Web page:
There are mainly two versions of SSH protocol. The initial version was SSH-1, which was released in July 1995. In 2006, IETF (Internet Engineering Task Force) published RFCs for a revised version of the SSH protocol SSH-2 as the standard. The two versions of SSH, SSH-1 and SSH-2 are not compatible.
SSH-1 (Initial version of SSH )
The first version of SSH was SSH-1. SSH-1 was the initial version of SSH invented by Tatu Ylonen, at Helsinki University of Technology, Finland. The reason behind the invention of SSH-1 was a password sniffing attack at the University on a less secure protocol. Tatu Ylonen released the first version of SSH in July 1995, as a free protocol. Tatu Ylonen released a software product also, based on that protocol. Immediately Tatu Ylonen saw a surge in number of users of SSH protocol. By the end of 1995, there were totally 20,000 users for SSH. There are some serious security vulnerabilities with SSH-1.
SSH-2 (Standard version of SSH)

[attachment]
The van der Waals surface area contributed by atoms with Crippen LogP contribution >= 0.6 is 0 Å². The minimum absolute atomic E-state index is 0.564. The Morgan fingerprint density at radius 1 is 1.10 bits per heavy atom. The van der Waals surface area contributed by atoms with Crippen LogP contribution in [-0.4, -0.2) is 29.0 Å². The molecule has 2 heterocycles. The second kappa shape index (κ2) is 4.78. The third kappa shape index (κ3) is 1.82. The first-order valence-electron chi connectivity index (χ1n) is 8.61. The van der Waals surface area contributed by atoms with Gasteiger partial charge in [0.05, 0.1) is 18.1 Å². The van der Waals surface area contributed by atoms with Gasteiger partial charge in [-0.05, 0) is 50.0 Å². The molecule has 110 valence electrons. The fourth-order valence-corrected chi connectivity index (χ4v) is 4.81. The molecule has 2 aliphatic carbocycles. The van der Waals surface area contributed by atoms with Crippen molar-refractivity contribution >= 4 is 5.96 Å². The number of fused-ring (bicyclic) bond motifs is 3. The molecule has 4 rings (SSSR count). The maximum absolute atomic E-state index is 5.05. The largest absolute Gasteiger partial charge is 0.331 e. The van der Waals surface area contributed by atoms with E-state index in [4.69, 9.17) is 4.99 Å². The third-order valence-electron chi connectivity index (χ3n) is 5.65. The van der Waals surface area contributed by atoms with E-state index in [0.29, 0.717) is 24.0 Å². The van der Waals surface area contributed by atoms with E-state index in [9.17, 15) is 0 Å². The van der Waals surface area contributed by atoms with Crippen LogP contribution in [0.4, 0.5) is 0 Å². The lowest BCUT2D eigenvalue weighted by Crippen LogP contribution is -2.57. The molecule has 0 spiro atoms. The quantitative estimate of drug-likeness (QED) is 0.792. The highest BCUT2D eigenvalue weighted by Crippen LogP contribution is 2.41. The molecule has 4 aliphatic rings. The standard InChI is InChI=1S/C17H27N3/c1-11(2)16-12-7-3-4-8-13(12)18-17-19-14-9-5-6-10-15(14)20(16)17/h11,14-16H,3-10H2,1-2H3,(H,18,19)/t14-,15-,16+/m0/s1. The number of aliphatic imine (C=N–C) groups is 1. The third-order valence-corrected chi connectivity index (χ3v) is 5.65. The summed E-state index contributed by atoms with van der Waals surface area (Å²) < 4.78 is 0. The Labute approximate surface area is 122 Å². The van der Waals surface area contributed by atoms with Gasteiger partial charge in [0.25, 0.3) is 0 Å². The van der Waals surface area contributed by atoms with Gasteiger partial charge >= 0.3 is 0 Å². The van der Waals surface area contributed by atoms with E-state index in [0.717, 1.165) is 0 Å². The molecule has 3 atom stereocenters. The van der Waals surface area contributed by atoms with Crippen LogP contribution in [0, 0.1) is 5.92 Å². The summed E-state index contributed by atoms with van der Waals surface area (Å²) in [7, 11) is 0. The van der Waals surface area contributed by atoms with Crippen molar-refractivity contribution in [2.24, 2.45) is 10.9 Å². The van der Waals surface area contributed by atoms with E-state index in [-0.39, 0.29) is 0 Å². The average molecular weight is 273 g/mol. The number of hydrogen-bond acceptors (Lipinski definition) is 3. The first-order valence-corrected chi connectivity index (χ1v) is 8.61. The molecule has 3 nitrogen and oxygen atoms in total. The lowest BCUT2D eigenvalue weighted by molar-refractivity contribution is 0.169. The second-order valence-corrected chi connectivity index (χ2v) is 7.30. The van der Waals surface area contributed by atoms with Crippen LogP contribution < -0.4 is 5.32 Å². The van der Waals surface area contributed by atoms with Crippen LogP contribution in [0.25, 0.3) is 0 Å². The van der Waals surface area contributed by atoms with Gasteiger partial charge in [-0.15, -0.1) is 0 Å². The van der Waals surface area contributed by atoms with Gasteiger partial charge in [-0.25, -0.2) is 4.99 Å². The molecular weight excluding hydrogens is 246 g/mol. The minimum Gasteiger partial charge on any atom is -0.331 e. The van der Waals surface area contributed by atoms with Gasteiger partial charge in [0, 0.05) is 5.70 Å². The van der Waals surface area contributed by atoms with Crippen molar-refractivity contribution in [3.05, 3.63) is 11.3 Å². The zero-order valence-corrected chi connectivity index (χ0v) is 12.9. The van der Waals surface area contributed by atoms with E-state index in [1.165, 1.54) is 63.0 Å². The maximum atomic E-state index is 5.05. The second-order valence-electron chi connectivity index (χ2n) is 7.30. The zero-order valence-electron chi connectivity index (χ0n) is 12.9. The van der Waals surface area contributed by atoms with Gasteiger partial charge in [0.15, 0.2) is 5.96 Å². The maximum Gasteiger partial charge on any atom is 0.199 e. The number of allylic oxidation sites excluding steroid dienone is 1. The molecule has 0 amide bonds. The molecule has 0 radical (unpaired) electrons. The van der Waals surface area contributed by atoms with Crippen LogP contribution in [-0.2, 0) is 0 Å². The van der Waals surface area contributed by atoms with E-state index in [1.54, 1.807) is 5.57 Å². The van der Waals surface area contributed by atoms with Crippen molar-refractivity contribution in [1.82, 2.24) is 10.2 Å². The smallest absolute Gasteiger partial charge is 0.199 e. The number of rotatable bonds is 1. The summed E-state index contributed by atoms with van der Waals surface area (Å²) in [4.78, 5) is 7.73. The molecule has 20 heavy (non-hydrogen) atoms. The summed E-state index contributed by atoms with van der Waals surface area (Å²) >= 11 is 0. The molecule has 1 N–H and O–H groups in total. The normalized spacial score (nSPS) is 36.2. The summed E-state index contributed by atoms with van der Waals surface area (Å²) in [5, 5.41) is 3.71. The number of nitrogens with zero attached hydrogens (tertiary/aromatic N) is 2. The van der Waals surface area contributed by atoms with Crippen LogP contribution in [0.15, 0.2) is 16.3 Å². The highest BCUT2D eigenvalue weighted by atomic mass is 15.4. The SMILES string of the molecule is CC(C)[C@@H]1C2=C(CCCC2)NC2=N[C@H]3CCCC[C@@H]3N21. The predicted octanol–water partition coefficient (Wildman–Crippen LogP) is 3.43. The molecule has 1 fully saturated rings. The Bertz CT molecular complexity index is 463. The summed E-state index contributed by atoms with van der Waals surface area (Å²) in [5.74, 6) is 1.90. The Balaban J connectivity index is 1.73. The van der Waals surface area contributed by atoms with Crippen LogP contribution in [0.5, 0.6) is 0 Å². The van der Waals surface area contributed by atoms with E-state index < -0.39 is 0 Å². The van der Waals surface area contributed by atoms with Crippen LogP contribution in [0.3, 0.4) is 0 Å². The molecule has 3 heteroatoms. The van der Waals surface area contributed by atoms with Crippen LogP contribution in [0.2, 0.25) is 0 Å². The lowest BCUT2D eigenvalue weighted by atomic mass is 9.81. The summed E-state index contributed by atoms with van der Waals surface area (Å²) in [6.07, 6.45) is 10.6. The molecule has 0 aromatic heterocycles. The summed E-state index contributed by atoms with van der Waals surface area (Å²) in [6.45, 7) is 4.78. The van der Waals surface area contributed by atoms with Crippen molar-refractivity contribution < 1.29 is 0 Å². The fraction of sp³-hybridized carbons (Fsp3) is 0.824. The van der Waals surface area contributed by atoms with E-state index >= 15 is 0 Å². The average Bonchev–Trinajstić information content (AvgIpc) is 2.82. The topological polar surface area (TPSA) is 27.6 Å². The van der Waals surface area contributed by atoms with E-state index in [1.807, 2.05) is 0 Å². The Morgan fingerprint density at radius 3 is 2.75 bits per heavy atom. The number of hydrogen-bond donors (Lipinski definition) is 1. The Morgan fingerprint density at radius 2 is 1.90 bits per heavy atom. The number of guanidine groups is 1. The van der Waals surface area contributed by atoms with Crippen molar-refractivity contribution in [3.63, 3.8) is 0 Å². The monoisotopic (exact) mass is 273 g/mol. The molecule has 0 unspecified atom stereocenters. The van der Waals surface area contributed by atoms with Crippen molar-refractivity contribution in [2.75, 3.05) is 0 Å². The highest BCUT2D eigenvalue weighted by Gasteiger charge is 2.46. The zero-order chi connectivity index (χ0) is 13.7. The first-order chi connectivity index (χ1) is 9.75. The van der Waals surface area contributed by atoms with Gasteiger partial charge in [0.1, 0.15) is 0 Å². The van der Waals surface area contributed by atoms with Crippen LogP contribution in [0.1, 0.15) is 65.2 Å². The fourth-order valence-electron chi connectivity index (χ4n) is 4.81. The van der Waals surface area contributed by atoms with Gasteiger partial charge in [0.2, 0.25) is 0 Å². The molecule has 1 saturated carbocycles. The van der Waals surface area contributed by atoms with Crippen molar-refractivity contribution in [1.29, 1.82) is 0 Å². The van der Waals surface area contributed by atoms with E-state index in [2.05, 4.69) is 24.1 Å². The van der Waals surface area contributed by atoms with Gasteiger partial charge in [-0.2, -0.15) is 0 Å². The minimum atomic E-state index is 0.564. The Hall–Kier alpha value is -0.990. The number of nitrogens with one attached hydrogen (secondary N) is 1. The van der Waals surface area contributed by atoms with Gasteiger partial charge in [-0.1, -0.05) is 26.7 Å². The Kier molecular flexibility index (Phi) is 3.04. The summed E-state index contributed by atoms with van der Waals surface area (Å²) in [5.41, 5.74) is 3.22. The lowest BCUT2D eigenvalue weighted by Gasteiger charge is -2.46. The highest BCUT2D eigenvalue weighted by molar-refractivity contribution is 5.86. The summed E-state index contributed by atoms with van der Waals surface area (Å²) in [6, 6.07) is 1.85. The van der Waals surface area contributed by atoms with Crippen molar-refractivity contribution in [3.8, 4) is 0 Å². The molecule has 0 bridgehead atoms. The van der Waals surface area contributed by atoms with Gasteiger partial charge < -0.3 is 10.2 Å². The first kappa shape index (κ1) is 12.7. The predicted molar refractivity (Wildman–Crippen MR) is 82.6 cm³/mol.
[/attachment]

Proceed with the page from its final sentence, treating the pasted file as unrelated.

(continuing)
SSH2 was introduced in 2006 as a standard by IETF. SSH-2 has many significant improvements over SSH1. SSH-2 prevents many security vulnerabilities of SSH-1. SSH2 is a much more secure and efficient than SSH-1. SSH-2 supports SFTP, a secure version of FTP. The main point to note is that, SSH-1 and SSH-2 are entirely different protocols. SSH-2 was completely designed as new, from the scratch. SSH-2 is the most commonly used version of SSH protocol these days.
SSH-1.99 (Backward compatibility version of SSH)
SSH-1.99 was also published as a standard in 2006 as RFC 4253. As discussed earlier, SSH-1 and SSH-2 are not compatible with each other. The purpose of SSH-1.99 is to provide backward compatibility for SSH-2 with SSH-1.